• 11. Six properties of the @activationConfig parameter of the @MessageDriven Annotation,

  • destinationType
  • connectionFactoryJndiName
  • destinationName
  • acknowledgeMode
  • subscriptionDurability
  • messageSelector

  • 12. The objects that you can assign to the non-transient fields of a Stateful session bean instance are,

  • A serializable object
  • A null
  • A reference to the enterprise beans business interface, remote interface, local interface, remote home, local home, SessionContext, UserTransaction, EntityManager, EntityManagerFactory, Timer

  • 13. Out of the 6 transaction attributes, Supports, RequiresNew, Mandatory and Never are the ones that have a client initiated transaction context and these do not apply to MDB.

    14. Transaction isolation is defined in terms of isolation conditions called dirty reads, repeatable reads, phantom reads.

    15. The minimum annotations required for an Entity Bean in EJB 3.0 are @Id and @Entity.

    16. Entity Bean are not required to be Serializable; it is needed only when sending the bean in response to a remote call.

    17. The primary key for an Entity bean can be a class or a primitive.

    18. The persist(), find(), getReference(), merge() and remove() methods all throw an JavaDoc:java.lang.IllegalArgumentException if the parameter passed to them is not an entity type.

    19. MessageDrivenContext extends from the EJBContext and only the transactional methods are available to the MDB's, while invoking the other methods with a MessageDrivenContext results in a RuntimeException.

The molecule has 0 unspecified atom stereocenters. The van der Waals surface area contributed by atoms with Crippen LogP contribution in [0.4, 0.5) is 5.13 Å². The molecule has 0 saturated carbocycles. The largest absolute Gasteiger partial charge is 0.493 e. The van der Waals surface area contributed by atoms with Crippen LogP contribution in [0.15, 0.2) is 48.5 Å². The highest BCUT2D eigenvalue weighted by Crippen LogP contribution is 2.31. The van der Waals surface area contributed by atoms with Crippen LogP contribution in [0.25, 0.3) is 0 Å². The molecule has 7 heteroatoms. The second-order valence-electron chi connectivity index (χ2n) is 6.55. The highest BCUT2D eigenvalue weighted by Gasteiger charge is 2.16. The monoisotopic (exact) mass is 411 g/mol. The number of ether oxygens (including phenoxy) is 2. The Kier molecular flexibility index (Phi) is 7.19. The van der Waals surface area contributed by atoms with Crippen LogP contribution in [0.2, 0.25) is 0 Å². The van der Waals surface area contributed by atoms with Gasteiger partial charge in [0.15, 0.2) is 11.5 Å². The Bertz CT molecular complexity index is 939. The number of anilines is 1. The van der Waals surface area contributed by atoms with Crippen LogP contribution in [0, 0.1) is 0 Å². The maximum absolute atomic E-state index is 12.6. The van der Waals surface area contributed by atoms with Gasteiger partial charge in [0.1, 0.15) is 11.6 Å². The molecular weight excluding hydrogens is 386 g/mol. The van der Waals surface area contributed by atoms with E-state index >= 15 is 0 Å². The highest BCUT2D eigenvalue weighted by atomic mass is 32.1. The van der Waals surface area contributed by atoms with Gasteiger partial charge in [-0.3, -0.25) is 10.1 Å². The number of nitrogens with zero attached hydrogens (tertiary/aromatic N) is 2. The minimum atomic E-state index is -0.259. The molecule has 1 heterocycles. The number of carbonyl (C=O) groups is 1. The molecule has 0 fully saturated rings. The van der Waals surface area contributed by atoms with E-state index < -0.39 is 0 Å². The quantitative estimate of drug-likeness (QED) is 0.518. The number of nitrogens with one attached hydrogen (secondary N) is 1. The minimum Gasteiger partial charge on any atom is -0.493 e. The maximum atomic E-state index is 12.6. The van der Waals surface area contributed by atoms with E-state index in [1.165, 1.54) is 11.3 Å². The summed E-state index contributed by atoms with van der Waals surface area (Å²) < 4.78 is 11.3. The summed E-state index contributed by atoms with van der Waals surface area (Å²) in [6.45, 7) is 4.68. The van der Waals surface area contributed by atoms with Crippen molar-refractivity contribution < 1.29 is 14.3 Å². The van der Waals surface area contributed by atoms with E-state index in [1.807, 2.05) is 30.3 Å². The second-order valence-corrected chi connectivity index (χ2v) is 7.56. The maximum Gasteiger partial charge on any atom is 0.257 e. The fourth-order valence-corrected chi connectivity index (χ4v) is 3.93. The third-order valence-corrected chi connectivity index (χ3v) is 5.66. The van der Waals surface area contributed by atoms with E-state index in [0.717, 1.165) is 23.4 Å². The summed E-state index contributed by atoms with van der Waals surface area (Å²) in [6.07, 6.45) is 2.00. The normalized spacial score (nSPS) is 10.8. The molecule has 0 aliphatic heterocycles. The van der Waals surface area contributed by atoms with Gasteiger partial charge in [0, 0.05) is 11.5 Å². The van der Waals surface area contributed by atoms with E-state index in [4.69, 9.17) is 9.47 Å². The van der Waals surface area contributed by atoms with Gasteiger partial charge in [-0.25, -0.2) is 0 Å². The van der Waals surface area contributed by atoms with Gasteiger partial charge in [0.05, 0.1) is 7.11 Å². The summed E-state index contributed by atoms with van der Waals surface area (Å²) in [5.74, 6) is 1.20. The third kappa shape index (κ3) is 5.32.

20. Considerations for an ORM framework often circles around the following issues:

  • Impedence mismatch - The difference in the representations of the data between the domain model and the object model
  • Inheritance - How to represent the domain inheritence in the data model
  • Relationships - How to represent the relationships in the data / domain model

  • 21. The difference between using @Transient annotation and transient keyword is that, using the annotation makes the value to be retained when the object containing this annotated field is serialized across JVM's.

    22. The difference between getReference() and find() of an Entity operation is that the getReference() always returns a reference to the proxy object rather than the original target entity. The hetReference() is mostly useful in cases where there are relationships being built when persisting such entities.

    23. Cascade settings for entity persistence are uni directional, which means that the setting must be explicitly specified on both sides of the entity relationship.

    24. The three Date types in the java.sql package is mapped to the Date datatype in the database. The other two Date types in the java.util package (namely the java.util.Date and java.util.Calendar) are also mapped to the Date type in the database provided that they require the use of @Temporal (TemporalType.DATE/TIME/TIMESTAMP) mappings to the attribute in the entity.